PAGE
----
A Journey Through The Country I Left Behind
Henry Hold and Company
Silvana Paternostro is the daughter of a prominent, relatively wealthy family from Barranquilla, at the mouth of the Magdalena river on the Caribbean coast of Colombia. As a child she was sent to a boarding school in the United States, stayed here through college and became a freelance journalist, living in New York. My Colombian War is the story of her return to Barranquilla in an attempt to understand the half century of war with the FARC and it's effect on her family and her country. FARC is the acronym for Fuerzas Armadas Revolucionarias de Colombia, or in English, Revolutionary Armed Forces of Colombia.
As a college student Paternostro had a Che Guevara poster on her dorm room wall. She was enamored of the romanticized image of the revolutionary freedom fighters, striking, out of the jungle, for justice. What she found in Colombia was a different story.
Her mother's family were large landowners, having a finca, a large farm, where cattle, then cotton and finally palm oil were produced. The relationship between her grandfather and the people who worked on the finca was feudal in nature. He was the patron and they the peons, yet it was also a kind of extended family, where the patron extended his influence and even wealth to benefit those peons. No social security existed, no retirement accounts, no health insurance. All this was provided, or not, through the generosity of the patron. Some members of the finca families still worked in Paternostro's grandmother's home in Barranquilla at the time of the visit described in the book.
Paternostro's uncle now manages the farm and is turning it into a modern agribusiness enterprise, with higher pay scales, retirement benefits, and medical insurance for the employees, all through the profits from the export of palm oil. He has to do so through hired managers, though, because the entire family is under threat of kidnapping by the FARC and he does not dare to travel out into the country. He and Silvana plan and execute a daring visit, flying in a small airplane, for a day on the farm, escaping again by air before the FARC can learn of their presence.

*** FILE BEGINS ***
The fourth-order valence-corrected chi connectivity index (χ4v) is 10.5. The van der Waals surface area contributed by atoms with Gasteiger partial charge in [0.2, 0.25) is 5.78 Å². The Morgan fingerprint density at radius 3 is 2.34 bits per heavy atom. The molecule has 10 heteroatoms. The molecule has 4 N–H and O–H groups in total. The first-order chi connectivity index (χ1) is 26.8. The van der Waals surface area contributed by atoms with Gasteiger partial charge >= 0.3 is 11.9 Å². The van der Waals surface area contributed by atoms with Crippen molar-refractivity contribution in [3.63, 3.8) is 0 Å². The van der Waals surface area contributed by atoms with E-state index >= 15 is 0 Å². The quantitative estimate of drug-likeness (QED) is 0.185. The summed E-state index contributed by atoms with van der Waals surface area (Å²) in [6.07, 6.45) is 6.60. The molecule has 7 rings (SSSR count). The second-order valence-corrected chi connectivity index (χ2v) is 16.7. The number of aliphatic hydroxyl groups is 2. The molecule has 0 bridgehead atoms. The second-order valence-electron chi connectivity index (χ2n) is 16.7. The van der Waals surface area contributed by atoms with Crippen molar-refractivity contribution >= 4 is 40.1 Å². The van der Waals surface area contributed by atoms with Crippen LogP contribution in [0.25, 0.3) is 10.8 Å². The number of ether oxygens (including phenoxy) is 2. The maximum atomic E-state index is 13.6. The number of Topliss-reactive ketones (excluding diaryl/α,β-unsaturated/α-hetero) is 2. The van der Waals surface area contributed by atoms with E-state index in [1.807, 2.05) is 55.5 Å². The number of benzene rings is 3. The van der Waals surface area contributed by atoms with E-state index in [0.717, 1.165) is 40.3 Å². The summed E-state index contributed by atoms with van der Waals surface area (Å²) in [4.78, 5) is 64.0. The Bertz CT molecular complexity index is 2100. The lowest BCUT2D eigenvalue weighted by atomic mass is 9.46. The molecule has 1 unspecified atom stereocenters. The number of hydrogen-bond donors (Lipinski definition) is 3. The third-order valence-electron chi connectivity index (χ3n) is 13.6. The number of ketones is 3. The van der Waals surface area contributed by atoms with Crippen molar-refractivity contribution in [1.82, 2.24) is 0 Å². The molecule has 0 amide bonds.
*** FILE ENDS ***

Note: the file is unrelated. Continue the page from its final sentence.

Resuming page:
The FARC has two main sources of income, one is through taxing of the illegal drug trade, basically providing protection for the growers and dealers in cocaine and heroin, and the other is kidnapping for ransom. Silvana finds, when she arrives home that she is automatically a target for kidnapping because her matronymic surname is Montblanc, the name of her French descended grandfather. Any person associated by name with one of the large landholding families is a target. Spanish speaking people use both their father's and mother's surnames and those familiar with the system and the area can identify a person precisely by that persons two names. She is Silvana Paternostro Montblanc on her Colombian identity card.
The book My Colombina War is about the internal struggle Paternostro has over the differences between her life in the United States and the life of her family and friends in Colombia, about the feudal relationship she has with her grandmothers household staff, and with the woman who was given to her as a companion when they were both small children. It is about the romanticized ideal of the revolutionary in her head and the cruel reality of the drug dealing, kidnapping FARC, abut the fear they impose on everyone's daily life. It is about the highly stratified society she finds when she visits her parents in their home in Bogota and the relative freedom from class distinctions she has become used to in the United States.
Colombia is an oligarchic society, where the rich are richer and the poor are poorer, torn by war and crime, yet where people appear to be happy in their lives. It is undergoing change slowly, not because of, but in spite of the FARC. Sylvana Paternostro has become a Nortamericana, uncomfortable in the land of her birth, yet forever tied to it.